Dozens of Oregonians are killed every year by fuel economy standards on new cars. The situation may soon get even worse.
The federal government’s Corporate Average Fuel Economy (CAFE) standards impose average mile per gallon (mpg) requirements on every automaker’s yearly output of new cars. The current standard is 27.5 mpg for passenger cars. Light trucks, including Sport Utility Vehicles and minivans, fall under a less stringent standard-for now.
Downsizing vehicles is often the best way to boost fuel economy. However, smaller cars are less crashworthy than similarly equipped large cars. This is true for practically every type of accident, from multiple-car collisions to single-vehicle rollovers.
The National Academy of Sciences and The Brookings Institution have each individually found that CAFE standards result in traffic fatalities. New research from the Competitive Enterprise Institute estimates that CAFE was responsible for 2,500 to 4,400 deaths nationwide in 2000, and that 27 to 47 of those deaths occurred in Oregon. Raising the standard to 40 mpg, as some in Congress want, would kill an estimated 1,100 additional Americans every year, 12 of which would be in Oregon.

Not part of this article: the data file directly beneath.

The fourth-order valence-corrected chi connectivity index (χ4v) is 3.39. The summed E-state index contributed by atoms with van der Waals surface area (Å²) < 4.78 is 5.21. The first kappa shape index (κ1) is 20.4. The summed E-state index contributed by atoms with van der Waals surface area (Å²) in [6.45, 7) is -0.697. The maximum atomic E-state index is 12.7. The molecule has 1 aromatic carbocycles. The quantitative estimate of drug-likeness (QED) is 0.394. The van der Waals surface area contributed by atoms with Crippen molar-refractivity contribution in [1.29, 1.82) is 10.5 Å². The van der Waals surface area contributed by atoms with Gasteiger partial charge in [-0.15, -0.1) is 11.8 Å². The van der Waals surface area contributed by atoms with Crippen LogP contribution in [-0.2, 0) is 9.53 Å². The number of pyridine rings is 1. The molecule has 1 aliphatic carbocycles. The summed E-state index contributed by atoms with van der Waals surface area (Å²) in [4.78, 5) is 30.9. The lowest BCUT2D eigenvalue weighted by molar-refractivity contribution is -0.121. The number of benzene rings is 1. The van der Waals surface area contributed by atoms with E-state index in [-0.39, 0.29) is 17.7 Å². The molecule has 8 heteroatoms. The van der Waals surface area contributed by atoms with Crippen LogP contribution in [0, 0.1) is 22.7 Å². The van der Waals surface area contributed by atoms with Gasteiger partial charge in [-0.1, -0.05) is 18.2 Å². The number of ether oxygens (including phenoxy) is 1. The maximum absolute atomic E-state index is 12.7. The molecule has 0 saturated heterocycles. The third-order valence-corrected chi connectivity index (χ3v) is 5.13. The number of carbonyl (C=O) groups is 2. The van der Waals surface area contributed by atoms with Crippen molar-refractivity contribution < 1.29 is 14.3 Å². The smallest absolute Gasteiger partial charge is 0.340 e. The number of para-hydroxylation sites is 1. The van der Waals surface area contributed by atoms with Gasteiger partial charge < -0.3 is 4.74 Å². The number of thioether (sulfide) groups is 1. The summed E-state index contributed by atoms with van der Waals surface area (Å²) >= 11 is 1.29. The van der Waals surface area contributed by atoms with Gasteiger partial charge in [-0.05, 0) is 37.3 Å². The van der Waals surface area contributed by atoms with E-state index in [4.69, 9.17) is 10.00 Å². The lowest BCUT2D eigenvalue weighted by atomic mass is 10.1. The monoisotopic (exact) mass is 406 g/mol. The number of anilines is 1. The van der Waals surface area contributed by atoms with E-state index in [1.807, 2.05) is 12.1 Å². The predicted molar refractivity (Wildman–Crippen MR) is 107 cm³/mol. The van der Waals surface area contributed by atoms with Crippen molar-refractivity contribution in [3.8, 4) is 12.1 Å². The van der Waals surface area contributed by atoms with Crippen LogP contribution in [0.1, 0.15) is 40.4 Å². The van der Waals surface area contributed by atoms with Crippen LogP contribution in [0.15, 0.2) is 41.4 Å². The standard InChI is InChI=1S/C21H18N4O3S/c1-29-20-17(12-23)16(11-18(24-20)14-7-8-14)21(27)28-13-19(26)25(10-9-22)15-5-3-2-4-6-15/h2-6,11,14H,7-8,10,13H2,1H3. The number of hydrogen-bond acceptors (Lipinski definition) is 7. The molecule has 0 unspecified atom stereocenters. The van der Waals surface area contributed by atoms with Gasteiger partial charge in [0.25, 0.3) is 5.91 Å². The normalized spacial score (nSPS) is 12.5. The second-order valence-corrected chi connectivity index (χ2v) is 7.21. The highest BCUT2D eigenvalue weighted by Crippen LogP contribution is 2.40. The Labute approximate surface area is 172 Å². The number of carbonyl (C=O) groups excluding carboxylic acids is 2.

More Americans are now buying SUVs and light trucks for safety reasons, particularly in rural areas where travel is more extensive, at higher speeds, and on less safe roads. If passenger cars are subject to stricter CAFE standards, SUVs will become even more popular. Instead of reducing our choices further, Congress should let each of us make responsible decisions about our use of energy and the safety of our families.
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